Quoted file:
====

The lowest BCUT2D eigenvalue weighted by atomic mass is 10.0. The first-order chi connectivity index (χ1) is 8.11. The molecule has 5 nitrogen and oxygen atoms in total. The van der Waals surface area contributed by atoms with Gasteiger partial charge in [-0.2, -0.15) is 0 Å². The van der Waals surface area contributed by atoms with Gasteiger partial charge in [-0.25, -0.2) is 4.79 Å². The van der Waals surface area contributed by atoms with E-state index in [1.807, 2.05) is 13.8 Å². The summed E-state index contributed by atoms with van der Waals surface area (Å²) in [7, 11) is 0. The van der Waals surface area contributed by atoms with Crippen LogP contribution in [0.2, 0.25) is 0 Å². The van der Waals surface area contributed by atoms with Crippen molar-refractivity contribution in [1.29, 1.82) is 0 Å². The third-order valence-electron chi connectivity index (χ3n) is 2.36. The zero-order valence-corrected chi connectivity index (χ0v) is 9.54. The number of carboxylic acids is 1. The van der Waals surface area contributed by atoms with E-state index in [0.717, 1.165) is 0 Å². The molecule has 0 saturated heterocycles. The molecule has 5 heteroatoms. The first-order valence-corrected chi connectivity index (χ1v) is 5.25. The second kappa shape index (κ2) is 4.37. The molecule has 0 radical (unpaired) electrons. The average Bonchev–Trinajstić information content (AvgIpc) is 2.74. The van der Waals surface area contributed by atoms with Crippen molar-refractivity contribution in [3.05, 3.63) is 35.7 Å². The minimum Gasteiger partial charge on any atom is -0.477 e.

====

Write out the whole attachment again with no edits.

The lowest BCUT2D eigenvalue weighted by atomic mass is 10.0. The first-order chi connectivity index (χ1) is 8.11. The molecule has 5 nitrogen and oxygen atoms in total. The van der Waals surface area contributed by atoms with Gasteiger partial charge in [-0.2, -0.15) is 0 Å². The van der Waals surface area contributed by atoms with Gasteiger partial charge in [-0.25, -0.2) is 4.79 Å². The van der Waals surface area contributed by atoms with E-state index in [1.807, 2.05) is 13.8 Å². The summed E-state index contributed by atoms with van der Waals surface area (Å²) in [7, 11) is 0. The van der Waals surface area contributed by atoms with Crippen LogP contribution in [0.2, 0.25) is 0 Å². The van der Waals surface area contributed by atoms with Crippen molar-refractivity contribution in [1.29, 1.82) is 0 Å². The third-order valence-electron chi connectivity index (χ3n) is 2.36. The zero-order valence-corrected chi connectivity index (χ0v) is 9.54. The number of carboxylic acids is 1. The van der Waals surface area contributed by atoms with E-state index in [0.717, 1.165) is 0 Å². The molecule has 0 saturated heterocycles. The molecule has 5 heteroatoms. The first-order valence-corrected chi connectivity index (χ1v) is 5.25. The second kappa shape index (κ2) is 4.37. The molecule has 0 radical (unpaired) electrons. The average Bonchev–Trinajstić information content (AvgIpc) is 2.74. The van der Waals surface area contributed by atoms with Crippen molar-refractivity contribution in [3.05, 3.63) is 35.7 Å². The minimum Gasteiger partial charge on any atom is -0.477 e.